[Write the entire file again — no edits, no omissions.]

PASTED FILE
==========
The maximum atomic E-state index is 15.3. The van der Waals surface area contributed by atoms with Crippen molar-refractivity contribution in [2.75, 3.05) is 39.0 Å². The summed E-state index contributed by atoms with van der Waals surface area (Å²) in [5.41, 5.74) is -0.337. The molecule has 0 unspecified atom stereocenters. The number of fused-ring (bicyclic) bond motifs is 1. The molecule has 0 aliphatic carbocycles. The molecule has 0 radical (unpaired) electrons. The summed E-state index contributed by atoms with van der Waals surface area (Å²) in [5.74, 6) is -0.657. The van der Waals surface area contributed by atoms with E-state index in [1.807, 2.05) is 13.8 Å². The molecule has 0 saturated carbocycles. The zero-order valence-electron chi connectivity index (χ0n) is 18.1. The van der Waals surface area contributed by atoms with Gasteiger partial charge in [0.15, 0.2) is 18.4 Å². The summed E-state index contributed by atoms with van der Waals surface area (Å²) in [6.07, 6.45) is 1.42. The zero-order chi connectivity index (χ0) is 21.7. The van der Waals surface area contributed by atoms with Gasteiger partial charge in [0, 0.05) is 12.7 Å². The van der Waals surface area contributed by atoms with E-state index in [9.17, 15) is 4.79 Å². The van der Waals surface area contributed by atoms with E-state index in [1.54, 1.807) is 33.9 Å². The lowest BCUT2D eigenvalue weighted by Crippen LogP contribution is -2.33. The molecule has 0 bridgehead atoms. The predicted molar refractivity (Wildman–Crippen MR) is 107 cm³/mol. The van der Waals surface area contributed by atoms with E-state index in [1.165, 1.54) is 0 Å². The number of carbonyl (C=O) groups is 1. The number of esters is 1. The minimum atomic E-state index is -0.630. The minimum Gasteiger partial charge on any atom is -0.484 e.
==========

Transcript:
The maximum atomic E-state index is 15.3. The van der Waals surface area contributed by atoms with Crippen molar-refractivity contribution in [2.75, 3.05) is 39.0 Å². The summed E-state index contributed by atoms with van der Waals surface area (Å²) in [5.41, 5.74) is -0.337. The molecule has 0 unspecified atom stereocenters. The number of fused-ring (bicyclic) bond motifs is 1. The molecule has 0 aliphatic carbocycles. The molecule has 0 radical (unpaired) electrons. The summed E-state index contributed by atoms with van der Waals surface area (Å²) in [5.74, 6) is -0.657. The van der Waals surface area contributed by atoms with E-state index in [1.807, 2.05) is 13.8 Å². The molecule has 0 saturated carbocycles. The zero-order valence-electron chi connectivity index (χ0n) is 18.1. The van der Waals surface area contributed by atoms with Gasteiger partial charge in [0.15, 0.2) is 18.4 Å². The summed E-state index contributed by atoms with van der Waals surface area (Å²) in [6.07, 6.45) is 1.42. The zero-order chi connectivity index (χ0) is 21.7. The van der Waals surface area contributed by atoms with Gasteiger partial charge in [0, 0.05) is 12.7 Å². The van der Waals surface area contributed by atoms with E-state index in [9.17, 15) is 4.79 Å². The van der Waals surface area contributed by atoms with E-state index in [1.54, 1.807) is 33.9 Å². The lowest BCUT2D eigenvalue weighted by Crippen LogP contribution is -2.33. The molecule has 0 bridgehead atoms. The predicted molar refractivity (Wildman–Crippen MR) is 107 cm³/mol. The van der Waals surface area contributed by atoms with E-state index in [1.165, 1.54) is 0 Å². The number of carbonyl (C=O) groups is 1. The number of esters is 1. The minimum atomic E-state index is -0.630. The minimum Gasteiger partial charge on any atom is -0.484 e.